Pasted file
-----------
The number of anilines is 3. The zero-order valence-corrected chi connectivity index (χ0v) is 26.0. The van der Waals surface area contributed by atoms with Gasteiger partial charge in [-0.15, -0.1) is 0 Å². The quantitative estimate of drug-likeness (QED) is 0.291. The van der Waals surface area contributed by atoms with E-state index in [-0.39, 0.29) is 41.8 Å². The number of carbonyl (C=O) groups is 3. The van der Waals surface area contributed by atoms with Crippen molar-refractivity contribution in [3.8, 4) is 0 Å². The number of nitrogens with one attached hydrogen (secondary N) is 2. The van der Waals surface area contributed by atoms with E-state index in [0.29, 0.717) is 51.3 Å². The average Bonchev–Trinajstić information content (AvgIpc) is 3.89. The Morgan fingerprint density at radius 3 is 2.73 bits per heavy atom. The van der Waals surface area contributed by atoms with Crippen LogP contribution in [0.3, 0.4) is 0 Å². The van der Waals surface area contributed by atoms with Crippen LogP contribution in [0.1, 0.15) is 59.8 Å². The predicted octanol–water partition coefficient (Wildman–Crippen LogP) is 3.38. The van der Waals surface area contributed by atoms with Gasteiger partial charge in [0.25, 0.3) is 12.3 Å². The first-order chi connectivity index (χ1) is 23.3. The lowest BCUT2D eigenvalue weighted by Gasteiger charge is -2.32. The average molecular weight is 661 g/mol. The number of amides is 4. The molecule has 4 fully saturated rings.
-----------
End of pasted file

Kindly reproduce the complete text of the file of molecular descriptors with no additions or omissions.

The number of anilines is 3. The zero-order valence-corrected chi connectivity index (χ0v) is 26.0. The van der Waals surface area contributed by atoms with Gasteiger partial charge in [-0.15, -0.1) is 0 Å². The quantitative estimate of drug-likeness (QED) is 0.291. The van der Waals surface area contributed by atoms with E-state index in [-0.39, 0.29) is 41.8 Å². The number of carbonyl (C=O) groups is 3. The van der Waals surface area contributed by atoms with Crippen molar-refractivity contribution in [3.8, 4) is 0 Å². The number of nitrogens with one attached hydrogen (secondary N) is 2. The van der Waals surface area contributed by atoms with E-state index in [0.29, 0.717) is 51.3 Å². The average Bonchev–Trinajstić information content (AvgIpc) is 3.89. The Morgan fingerprint density at radius 3 is 2.73 bits per heavy atom. The van der Waals surface area contributed by atoms with Crippen LogP contribution in [0.3, 0.4) is 0 Å². The van der Waals surface area contributed by atoms with Crippen LogP contribution in [0.1, 0.15) is 59.8 Å². The predicted octanol–water partition coefficient (Wildman–Crippen LogP) is 3.38. The van der Waals surface area contributed by atoms with Gasteiger partial charge in [0.25, 0.3) is 12.3 Å². The first-order chi connectivity index (χ1) is 23.3. The lowest BCUT2D eigenvalue weighted by Gasteiger charge is -2.32. The average molecular weight is 661 g/mol. The number of amides is 4. The molecule has 4 fully saturated rings.